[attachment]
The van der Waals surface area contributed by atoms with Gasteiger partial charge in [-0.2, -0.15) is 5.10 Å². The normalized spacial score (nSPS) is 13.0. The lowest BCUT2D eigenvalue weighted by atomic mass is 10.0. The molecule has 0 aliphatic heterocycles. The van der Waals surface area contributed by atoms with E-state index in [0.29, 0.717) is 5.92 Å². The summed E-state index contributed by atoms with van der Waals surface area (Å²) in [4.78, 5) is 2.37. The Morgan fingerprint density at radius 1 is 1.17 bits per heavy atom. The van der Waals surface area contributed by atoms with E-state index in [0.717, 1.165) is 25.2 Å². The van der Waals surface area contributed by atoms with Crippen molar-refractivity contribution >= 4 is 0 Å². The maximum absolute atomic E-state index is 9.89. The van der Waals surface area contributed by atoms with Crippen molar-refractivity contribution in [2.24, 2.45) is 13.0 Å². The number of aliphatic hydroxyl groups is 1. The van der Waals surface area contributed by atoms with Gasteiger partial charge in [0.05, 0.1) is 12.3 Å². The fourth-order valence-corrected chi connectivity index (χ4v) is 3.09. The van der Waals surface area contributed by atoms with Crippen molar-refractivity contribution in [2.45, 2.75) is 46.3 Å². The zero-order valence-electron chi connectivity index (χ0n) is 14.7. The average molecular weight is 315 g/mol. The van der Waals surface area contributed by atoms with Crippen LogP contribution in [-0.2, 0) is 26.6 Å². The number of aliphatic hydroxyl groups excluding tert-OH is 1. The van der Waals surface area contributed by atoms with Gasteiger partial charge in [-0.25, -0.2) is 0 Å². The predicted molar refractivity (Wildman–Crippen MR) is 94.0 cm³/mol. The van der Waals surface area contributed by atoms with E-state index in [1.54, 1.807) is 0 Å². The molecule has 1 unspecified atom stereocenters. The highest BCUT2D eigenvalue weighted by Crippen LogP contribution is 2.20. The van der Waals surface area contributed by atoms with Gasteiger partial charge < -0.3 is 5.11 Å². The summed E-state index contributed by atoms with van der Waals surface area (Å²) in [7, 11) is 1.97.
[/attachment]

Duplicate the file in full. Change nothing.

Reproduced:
The van der Waals surface area contributed by atoms with Gasteiger partial charge in [-0.2, -0.15) is 5.10 Å². The normalized spacial score (nSPS) is 13.0. The lowest BCUT2D eigenvalue weighted by atomic mass is 10.0. The molecule has 0 aliphatic heterocycles. The van der Waals surface area contributed by atoms with E-state index in [0.29, 0.717) is 5.92 Å². The summed E-state index contributed by atoms with van der Waals surface area (Å²) in [4.78, 5) is 2.37. The Morgan fingerprint density at radius 1 is 1.17 bits per heavy atom. The van der Waals surface area contributed by atoms with E-state index in [0.717, 1.165) is 25.2 Å². The van der Waals surface area contributed by atoms with Crippen molar-refractivity contribution >= 4 is 0 Å². The maximum absolute atomic E-state index is 9.89. The van der Waals surface area contributed by atoms with Crippen molar-refractivity contribution in [2.24, 2.45) is 13.0 Å². The number of aliphatic hydroxyl groups is 1. The van der Waals surface area contributed by atoms with Gasteiger partial charge in [0.05, 0.1) is 12.3 Å². The fourth-order valence-corrected chi connectivity index (χ4v) is 3.09. The van der Waals surface area contributed by atoms with Crippen molar-refractivity contribution in [2.45, 2.75) is 46.3 Å². The zero-order valence-electron chi connectivity index (χ0n) is 14.7. The average molecular weight is 315 g/mol. The van der Waals surface area contributed by atoms with Crippen LogP contribution in [-0.2, 0) is 26.6 Å². The number of aliphatic hydroxyl groups excluding tert-OH is 1. The van der Waals surface area contributed by atoms with Gasteiger partial charge in [-0.25, -0.2) is 0 Å². The predicted molar refractivity (Wildman–Crippen MR) is 94.0 cm³/mol. The van der Waals surface area contributed by atoms with E-state index in [1.54, 1.807) is 0 Å². The molecule has 1 unspecified atom stereocenters. The highest BCUT2D eigenvalue weighted by Crippen LogP contribution is 2.20. The van der Waals surface area contributed by atoms with Gasteiger partial charge < -0.3 is 5.11 Å². The summed E-state index contributed by atoms with van der Waals surface area (Å²) in [7, 11) is 1.97.